As part of the newly announced drug discovery collaboration, Sumitomo Dainippon Pharma (SDP) will provide its proprietary compound library to Sharp Edge Labs for the company to use in its drug discovery platform.
The goal of the collaboration is to identify lead compounds and potential development candidates for neurodegenerative disorders.
“The collaboration involves SDP providing a specially selected compound library for us to run in an assay for restoration of a trafficking defect occurring in a genetic subset of Parkinson’s patients,” Scott Sneddon, Sharp Edge Labs, president and CEO, told us.
“We run the compounds, produce the data, and decide together what compounds are worth further characterization.”
The biosensor platform
According to the company, Sharp Edge Labs’ biosensor platform allows large-scale screening for drugs that restore proper trafficking.
“The Sharp Edge Biosensor Platform provides a means of directly observing normal and altered trafficking with the sensitivity and speed required to perform full high throughput screening in the search for chemical chaperones,” explained Sneddon.
Additionally, he said the same technology allows the company to probe details of the trafficking mechanism to better understand efficacy and selectivity. “Having found a small number of hits, the compounds can then by validated in lower-throughput assays involving cells from patients with the same genetic mutation,” he added.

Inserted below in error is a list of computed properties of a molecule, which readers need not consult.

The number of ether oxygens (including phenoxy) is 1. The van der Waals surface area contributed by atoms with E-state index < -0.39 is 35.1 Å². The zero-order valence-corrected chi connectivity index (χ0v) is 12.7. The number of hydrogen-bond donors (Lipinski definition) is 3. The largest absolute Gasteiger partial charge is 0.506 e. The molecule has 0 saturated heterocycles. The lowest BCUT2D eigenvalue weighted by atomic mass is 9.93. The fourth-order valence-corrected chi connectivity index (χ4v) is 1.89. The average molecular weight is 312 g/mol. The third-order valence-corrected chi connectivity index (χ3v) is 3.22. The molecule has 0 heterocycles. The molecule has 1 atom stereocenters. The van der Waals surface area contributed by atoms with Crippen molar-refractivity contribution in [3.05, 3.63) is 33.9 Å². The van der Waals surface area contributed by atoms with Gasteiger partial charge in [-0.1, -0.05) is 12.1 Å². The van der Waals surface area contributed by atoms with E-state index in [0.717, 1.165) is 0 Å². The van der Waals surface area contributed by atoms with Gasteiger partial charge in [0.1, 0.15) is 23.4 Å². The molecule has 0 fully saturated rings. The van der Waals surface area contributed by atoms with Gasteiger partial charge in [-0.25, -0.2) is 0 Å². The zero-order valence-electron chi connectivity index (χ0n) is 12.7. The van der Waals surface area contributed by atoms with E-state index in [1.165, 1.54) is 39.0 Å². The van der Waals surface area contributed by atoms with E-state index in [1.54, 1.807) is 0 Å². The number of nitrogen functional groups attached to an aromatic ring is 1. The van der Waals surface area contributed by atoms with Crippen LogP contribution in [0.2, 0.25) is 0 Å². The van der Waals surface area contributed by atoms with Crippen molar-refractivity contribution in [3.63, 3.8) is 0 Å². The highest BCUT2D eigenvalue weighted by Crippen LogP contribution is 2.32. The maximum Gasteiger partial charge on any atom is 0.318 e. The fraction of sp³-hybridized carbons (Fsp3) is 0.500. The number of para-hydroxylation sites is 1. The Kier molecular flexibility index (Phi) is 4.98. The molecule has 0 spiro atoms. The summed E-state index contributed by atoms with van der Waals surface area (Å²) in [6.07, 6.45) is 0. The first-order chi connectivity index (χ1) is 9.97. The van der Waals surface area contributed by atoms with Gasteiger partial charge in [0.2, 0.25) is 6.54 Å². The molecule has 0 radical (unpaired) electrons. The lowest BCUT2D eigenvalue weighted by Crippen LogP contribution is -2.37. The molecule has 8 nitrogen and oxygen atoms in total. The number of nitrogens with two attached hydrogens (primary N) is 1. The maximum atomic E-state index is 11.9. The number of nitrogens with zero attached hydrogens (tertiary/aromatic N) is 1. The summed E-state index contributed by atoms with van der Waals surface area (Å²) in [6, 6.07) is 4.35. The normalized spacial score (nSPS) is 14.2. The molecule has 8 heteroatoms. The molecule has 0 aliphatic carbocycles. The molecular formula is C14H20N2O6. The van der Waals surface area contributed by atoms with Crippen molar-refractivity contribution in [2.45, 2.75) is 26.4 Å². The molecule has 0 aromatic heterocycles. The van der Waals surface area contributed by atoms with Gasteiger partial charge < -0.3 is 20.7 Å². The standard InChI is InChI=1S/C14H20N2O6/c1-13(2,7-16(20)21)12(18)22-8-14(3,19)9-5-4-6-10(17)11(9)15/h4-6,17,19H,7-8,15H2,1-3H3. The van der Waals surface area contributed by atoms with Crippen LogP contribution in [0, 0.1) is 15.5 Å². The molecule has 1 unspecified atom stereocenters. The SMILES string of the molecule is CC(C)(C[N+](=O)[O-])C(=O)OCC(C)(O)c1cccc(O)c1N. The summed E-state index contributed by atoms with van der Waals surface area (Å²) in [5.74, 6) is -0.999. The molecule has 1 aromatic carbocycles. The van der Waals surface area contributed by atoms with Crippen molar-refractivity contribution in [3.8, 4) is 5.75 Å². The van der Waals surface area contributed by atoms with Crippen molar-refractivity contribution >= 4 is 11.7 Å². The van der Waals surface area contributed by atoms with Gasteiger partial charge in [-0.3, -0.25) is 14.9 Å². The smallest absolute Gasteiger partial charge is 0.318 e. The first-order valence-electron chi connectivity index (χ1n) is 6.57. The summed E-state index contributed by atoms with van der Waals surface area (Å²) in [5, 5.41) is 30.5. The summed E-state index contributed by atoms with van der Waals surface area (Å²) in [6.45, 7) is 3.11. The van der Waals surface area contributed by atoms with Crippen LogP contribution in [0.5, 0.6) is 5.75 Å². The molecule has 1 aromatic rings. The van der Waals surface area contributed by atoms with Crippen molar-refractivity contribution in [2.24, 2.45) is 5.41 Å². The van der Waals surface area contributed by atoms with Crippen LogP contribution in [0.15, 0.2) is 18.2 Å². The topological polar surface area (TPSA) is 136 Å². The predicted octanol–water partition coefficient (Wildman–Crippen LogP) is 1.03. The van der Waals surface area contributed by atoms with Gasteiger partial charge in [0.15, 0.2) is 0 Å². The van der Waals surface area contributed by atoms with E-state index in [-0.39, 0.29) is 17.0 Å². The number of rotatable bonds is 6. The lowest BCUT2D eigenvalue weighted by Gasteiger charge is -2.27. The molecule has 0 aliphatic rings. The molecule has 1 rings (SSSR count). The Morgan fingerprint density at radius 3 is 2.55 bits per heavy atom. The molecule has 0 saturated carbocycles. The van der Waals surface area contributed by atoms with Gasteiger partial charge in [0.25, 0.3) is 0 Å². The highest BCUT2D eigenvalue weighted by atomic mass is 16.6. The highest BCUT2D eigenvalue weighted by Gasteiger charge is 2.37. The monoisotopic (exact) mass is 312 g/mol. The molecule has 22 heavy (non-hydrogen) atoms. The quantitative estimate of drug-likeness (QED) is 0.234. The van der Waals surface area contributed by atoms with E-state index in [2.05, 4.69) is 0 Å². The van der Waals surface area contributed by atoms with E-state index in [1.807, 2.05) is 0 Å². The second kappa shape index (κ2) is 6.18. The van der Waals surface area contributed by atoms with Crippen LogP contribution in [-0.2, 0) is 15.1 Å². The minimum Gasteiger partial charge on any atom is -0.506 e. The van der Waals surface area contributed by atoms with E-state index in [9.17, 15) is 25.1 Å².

Validation is the last step – and as Sneddon explained – provides “a way to move the program forward in the most biologically and clinically relevant way possible.”
“Depending on the potency and selectivity of the compounds discovered, this effort could lead to a long-term preclinical and clinical development effort,” he added.
Next generation sequencing
According to Sneddon, next generation sequencing (NGS) is now providing the datasets that tell researchers if certain diseases can be divided into genetic cohorts.
“For many of these cohorts the cellular defect will be a trafficking mutation involving the altered protein, and for these cohorts, a small-molecule chemical chaperone approach will have attractive advantages,” he said.
Additionally, he said the same genetic patient cohorts could provide stem cell-derived model cells for studying the effects of compounds on restoring the molecular defect and that having a genetically based cohort could allow for patient stratification and the possibility of orphan drug designation.
“Finally, such targeted therapies will have associated companion diagnostics, which should make pricing and reimbursement discussions more focused on outcomes than on cost,” added Sneddon.
“We think these technologies: NGS, patient derived stem cells, and a precision, patient-targeted approach will drive the future value proposition for the next generation drugs to the benefit of patients, regulators, payers, and the companies that undertake drug development.”